Nothing in your reply, even if the content were representative of the true demand dynamics in gold (which it is not), is directly related to the discussion at hand.

I can't review your link without a subscription to FT, which I would have no interest in given their notoriously wrong-minded coverage of gold, but I can tell you it is utterly incorrect to suggest that "people just aren't interested in buying gold coins as much, especially in places like Asia...".

Edel Tully, very clearly, is examining very near-term dynamics. Citigroup is still calling for $2,400 in 2012, though I place about as much stock in analyst price targets as I place in the shares of their respective institutions.

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#6) On March 24, 2012 at 11:20 AM, dragonLZ (99.69) wrote:

I did not call Dennis Gartman a gold bug (I didn't eve read what he had to say), but the author of this post and other goldbugs in the TMF community.

Your post did not raise a topic of intervention in equity markets, but I made a comment (thus in p.s.) that people who thing gold is manipulated on the downside also think equity markets are manupilated on the upside. 

I have no idea (especially no proof) if central banks do or not intervene in the PM markets. I just find it funny that when goldbugs are making money, all is fine with the world. As soon as things start going in the other direction, somebody is working against them.

P.S. Have you ever wondered why people who shorted the equity markets in 2009 (or advised other people to stay on the sidelines) are mad at the FED at central banks? I guess nobody likes to be wrong (without finding a good excuse).

P.S. Not every comment that is not "Great job, Sincy. I agree 100%" is a strawman. I saw you use "strawman" at least a 30 times now, always responding to people who don't agree with you 100%. Relax a little bit.

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#7) On March 24, 2012 at 1:36 PM, XMFSinchiruna (27.97) wrote:

DragonLZ, That's inaccurate. What you did above was take my phrase "most serious observers of these markets" and replace it with a derogatory use of term gold and silver bugs without, by your own admission, even bothering to read or consider just who is among those declaring an official-sector hand in the February 29 selloff. And so, in that way, you did indeed call Dennis Gartman and everyone else who has spoken out about the selloff in a similar way goldbugs.

You repeat your assertion that people perceiving manipulation in gold also perceive manipulation of equities, which is a sloppy attempt to generalize the diverse views of a wide swath of the investing public.

I'm glad you get a kick out of your misperception that goldbugs are content with the state affairs when metal prices are rising, when I have gone out of my way to declare that I would rather see all of my investments go to zero than be forced to watch as my country follows an irresponsible and unsustainable path into severe currency distress. Since most of the central bank's actions are in fact bullish for gold, my own contempt for prevailing monetary policy clearly applies in both a rising and a falling price environment for gold.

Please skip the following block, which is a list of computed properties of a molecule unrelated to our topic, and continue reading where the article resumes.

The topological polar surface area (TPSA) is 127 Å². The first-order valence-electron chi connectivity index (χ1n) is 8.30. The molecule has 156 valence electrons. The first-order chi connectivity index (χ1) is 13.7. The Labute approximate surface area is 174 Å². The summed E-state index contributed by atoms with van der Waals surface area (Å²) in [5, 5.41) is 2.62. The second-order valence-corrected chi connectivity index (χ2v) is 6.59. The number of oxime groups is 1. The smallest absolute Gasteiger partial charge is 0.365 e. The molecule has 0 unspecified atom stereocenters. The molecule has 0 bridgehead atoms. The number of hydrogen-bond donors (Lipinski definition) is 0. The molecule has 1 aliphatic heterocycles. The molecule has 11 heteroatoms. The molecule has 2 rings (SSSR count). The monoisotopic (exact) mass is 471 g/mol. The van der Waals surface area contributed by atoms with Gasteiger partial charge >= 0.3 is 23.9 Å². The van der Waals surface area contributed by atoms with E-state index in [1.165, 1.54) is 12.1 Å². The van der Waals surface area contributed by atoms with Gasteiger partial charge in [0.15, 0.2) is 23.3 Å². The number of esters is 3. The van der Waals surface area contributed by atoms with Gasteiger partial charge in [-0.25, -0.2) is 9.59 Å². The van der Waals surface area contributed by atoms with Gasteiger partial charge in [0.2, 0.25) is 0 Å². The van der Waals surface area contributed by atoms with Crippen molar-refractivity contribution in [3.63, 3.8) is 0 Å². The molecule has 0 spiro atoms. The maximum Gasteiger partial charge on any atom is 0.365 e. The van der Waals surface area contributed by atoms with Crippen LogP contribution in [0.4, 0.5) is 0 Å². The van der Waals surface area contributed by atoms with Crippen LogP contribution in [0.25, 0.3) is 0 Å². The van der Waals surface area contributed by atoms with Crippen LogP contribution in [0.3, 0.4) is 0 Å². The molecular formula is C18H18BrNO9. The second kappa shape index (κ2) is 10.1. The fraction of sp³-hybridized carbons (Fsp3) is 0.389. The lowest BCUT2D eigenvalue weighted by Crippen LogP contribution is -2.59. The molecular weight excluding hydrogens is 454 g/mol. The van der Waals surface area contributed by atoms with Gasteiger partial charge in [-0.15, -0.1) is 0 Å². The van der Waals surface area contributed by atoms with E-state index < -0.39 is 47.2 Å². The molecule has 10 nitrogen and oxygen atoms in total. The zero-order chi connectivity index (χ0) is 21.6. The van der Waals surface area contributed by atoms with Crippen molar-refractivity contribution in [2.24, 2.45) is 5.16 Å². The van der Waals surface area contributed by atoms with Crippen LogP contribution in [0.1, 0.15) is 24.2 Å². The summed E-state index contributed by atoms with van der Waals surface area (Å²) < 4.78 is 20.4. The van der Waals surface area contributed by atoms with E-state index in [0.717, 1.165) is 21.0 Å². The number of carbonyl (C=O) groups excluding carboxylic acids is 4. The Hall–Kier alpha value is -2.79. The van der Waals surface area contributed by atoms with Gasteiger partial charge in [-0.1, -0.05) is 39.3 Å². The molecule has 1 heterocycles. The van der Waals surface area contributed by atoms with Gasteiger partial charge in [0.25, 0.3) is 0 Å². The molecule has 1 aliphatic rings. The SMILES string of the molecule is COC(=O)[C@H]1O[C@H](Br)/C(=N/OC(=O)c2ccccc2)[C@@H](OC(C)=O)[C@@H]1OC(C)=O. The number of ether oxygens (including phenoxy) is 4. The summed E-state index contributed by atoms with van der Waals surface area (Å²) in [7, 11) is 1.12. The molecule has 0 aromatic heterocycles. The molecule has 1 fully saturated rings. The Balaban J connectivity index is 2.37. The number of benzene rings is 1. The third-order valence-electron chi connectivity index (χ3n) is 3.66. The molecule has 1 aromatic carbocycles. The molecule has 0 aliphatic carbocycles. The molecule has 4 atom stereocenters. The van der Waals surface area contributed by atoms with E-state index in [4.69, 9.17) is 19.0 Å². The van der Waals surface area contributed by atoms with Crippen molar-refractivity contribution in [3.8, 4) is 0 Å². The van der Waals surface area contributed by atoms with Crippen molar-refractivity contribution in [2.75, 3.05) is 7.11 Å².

P.S. if you really think this entire notion of the role of gold and silver in currency intervention is born out of some childish grudge over unrealized expectations for equities, then you truly have an unrealistic set of assumptions about the people with whom you are engaged in this debate. By the way, I have no problem being wrong. I routinely admit my errors. I happen not to have agreed with the method by which you sought to call me out on my equity calls a couple of years back by oversimplifying my views and attempting to state them for me in a way that was not an accurate reflection thereof.

P.S.S. I am not in this for pats on the back. I'm in this to help people understand gold and silver. This goes for you, too! I call a strawman a strawman when responses stray drastically from the topic at hand. I'll relax the moment serious topics like the one discussed above to not predictably draw kneejerk responses that use labels, careless generalizations, and presumptuous ascriptions of other peoples' views rather than debating the merits of the topic.

In truth, though, I am quite relaxed. And you are among my favorites here, to be perfectly honest. Just because I may challenge certain statements vociferously, does not mean it's personal in any way.

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#8) On March 24, 2012 at 11:42 PM, dragonLZ (99.69) wrote:

I have no idea why I would be "one of your favorites here", based on our not-so-nice discussions in the past, but I'm glad you steered this one into a civil one.

(Believe it or not, I also thought: "No matter what your reply is, I'm going to answer in a nice way".)

Now onto some explanations: I call goldbugs people I think are so much in love with gold they are too blind to see the other side. That's most likely not a correct interpretation of the meaning of the word "goldbugs", but that's how I look at it.

(I admit I never tried to learn a real definition of the word goldbug, but it's very strange everybody says he/she is not one. I hope it doesn't mean anything bad).

Basically, I got an impression that you and some other folks here on CAPS are goldbugs and can't see other side's point of view.

Again, I don't mean anything offensive by that. I, for example, think I'm very close to being an equity ultrabull and wouldn't be offended if people called me that.

Based on what my definition of what a goldbug is, I think your post was just another one of "conspiracy theories" when things are not going goldbugs' way. I've seen many.